- To Reduce Complexity
- To Take Action
- To Help Make Better Tradeoffs
- To Increase Confidence
- To Feel Safer
- To Offload Unpleasantness
- To Have Someone To Blame
- To Make Someone ELSE Happy
- To Receive Encouragement
- To Save Time
1) To Reduce Complexity. While there’s a virtually never-ending availability of information on the internet, having the information doesn’t mean consumers know what to do with it, especially in a domain as complex as finance (or health) where it’s hard to distinguish the meaningful from the irrelevant or the occasional pure bunk. An advisor helps to highlight which information actually matters the most.
2) To Take Action. A corollary challenge to the sheer volume of information available at our fingertips today is that not only can it be difficult to separate the signal from the noise, but that the flood of information may be so overwhelming it causes an “analysis paralysis” as the overwhelming number of choices results in inaction. An advisor can help someone take decisive action to actually get going.
3) To Help Make Better Tradeoffs. Simple financial trade-offs are simple to evaluate (e.g., a CD yielding 2% is better than a savings account yielding 0.50% if you don’t need the money anyway), but complex trade-offs are much more complex to evaluate (e.g., is it better to retain the flexibility of the portfolio but also the risk, or annuitize assets for a lifetime stream of income that also eliminates any possibility of things getting better than they are today?). An advisor can help people rationally evaluate trade-offs (despite a whole host of behavioral biases), and provide the insight and wisdom that comes from the experience of having seen the same situation many times before.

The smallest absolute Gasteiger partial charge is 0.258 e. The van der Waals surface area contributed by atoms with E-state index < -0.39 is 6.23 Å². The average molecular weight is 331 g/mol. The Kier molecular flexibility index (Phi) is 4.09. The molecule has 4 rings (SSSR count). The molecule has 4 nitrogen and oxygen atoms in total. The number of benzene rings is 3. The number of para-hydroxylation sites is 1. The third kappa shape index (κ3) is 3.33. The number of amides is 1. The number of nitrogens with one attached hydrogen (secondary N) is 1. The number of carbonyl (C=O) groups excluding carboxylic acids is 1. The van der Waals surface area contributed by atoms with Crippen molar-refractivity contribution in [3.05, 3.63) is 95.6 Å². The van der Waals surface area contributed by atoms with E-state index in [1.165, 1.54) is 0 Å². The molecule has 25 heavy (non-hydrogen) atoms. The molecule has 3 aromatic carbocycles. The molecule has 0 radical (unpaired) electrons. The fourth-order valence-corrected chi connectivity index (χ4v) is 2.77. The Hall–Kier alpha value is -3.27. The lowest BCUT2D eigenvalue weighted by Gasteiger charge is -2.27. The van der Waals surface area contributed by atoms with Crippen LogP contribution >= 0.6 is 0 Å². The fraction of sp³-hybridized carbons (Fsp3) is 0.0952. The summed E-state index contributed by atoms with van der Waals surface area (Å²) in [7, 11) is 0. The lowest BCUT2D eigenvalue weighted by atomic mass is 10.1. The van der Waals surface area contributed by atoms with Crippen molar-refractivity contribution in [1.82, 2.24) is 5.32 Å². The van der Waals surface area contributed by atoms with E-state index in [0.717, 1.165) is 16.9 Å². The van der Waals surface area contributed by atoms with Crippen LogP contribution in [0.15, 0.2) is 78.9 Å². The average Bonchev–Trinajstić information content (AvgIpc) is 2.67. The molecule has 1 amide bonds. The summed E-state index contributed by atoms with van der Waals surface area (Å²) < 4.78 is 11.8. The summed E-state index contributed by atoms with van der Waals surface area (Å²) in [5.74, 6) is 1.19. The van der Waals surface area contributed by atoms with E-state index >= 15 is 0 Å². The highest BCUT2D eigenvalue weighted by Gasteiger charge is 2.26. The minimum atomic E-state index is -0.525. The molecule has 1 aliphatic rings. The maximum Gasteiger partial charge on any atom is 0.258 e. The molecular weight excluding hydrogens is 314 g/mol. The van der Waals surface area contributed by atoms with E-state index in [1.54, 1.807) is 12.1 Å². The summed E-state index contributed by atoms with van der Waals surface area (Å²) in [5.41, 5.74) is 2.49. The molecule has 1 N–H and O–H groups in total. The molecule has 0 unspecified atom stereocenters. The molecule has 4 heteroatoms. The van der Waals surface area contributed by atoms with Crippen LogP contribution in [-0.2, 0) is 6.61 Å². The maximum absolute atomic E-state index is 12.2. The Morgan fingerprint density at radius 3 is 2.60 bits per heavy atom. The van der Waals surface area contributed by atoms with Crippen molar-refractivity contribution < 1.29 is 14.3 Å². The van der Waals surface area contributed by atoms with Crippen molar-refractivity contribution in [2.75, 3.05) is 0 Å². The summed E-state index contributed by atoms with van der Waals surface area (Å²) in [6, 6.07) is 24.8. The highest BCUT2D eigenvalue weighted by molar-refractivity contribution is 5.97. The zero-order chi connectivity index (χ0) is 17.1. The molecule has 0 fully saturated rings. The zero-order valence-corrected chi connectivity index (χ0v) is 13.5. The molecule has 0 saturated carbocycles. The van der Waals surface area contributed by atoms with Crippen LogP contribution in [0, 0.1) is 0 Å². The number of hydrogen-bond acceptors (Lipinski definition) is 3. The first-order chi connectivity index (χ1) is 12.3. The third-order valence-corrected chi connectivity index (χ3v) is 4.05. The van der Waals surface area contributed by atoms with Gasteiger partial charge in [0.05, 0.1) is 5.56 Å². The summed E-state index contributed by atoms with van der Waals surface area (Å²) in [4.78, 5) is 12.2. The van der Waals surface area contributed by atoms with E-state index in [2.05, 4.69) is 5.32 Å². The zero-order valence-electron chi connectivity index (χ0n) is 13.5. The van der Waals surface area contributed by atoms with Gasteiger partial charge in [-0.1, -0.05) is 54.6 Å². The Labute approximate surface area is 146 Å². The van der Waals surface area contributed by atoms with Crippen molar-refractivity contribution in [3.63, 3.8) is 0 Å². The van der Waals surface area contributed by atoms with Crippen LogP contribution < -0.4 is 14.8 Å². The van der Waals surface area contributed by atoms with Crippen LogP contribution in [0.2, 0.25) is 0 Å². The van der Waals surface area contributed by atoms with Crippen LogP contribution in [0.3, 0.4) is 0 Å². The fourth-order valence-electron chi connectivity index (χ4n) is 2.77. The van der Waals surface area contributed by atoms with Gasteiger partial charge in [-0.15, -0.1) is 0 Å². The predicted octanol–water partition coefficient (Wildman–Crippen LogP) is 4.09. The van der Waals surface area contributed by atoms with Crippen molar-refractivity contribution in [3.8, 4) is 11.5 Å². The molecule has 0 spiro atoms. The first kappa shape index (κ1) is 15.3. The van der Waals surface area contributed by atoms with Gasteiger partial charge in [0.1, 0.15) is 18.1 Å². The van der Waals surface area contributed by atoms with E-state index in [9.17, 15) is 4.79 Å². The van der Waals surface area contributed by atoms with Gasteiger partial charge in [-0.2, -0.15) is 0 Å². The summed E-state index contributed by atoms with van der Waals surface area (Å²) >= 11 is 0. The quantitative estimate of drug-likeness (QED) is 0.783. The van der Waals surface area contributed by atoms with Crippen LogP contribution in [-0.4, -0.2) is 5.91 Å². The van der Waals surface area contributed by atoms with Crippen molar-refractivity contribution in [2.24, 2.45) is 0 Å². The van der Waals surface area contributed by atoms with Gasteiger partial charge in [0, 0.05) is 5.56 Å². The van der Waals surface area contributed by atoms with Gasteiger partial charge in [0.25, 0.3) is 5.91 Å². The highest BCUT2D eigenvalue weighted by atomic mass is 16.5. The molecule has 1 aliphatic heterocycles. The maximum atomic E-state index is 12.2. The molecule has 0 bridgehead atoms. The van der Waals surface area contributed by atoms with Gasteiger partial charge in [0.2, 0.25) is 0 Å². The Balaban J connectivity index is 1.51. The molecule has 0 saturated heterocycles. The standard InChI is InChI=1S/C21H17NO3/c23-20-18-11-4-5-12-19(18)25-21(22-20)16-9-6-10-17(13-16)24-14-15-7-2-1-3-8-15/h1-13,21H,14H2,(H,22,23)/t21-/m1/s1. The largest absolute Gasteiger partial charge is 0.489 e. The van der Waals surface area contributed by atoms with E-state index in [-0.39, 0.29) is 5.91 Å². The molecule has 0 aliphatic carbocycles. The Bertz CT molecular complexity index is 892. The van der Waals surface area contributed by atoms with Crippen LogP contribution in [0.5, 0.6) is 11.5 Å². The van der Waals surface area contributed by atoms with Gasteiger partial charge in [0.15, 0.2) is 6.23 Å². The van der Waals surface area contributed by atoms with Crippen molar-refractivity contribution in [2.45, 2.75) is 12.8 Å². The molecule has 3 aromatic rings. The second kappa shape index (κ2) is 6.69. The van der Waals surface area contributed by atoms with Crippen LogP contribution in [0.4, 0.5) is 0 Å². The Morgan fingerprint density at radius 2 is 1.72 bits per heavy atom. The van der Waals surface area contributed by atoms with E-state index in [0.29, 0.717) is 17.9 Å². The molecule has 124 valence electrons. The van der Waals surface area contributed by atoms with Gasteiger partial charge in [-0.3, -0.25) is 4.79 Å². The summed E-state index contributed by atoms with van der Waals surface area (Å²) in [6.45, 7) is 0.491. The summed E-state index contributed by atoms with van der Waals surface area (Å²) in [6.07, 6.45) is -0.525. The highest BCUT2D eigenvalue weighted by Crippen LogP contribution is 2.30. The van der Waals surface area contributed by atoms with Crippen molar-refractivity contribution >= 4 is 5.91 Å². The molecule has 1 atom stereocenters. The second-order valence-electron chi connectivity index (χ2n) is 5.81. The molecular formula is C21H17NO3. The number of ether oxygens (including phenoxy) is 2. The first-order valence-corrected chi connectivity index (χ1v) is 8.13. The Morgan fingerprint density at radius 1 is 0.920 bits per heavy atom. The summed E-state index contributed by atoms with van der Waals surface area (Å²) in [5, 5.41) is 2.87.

4) To Increase Confidence. Sometimes even after doing all the homework, and making a choice on the path forward, a second opinion is still valuable to help ensure that nothing important was overlooked. Because even if the decision and outcome don’t change, and the second opinion simply reaffirms the originally chosen path, it’s still reaffirming to get the confirmation. An advisor can provide confidence-building validation as an informed second opinion.
5) To Feel Safer. Because stressful financial decisions are just that – stressful – often it’s just outright mentally relieving to know that there’s an expert to rely upon, as our brains literally offload the “work” of the decision-making process when an expert is involved, saving the mental toll of even trying to figure out what the best path forward should be and the worry that it may be the wrong one. An advisor can relieve the mental stress of wondering if the decision being made is the “right” path to take.
6) To Offload Unpleasantness. In some cases, the blocking point for someone to do their own research and analysis to come up with the answer isn’t that they don’t have the skills, or the time, or the mental fortitude to handle the stress of the decision, but simply that they don’t like or want to do it, and would rather do something else with their available time. An advisor can step in to handle the tasks that people don’t want to spend their time on, so they can spend their time in ways that they’ll enjoy more.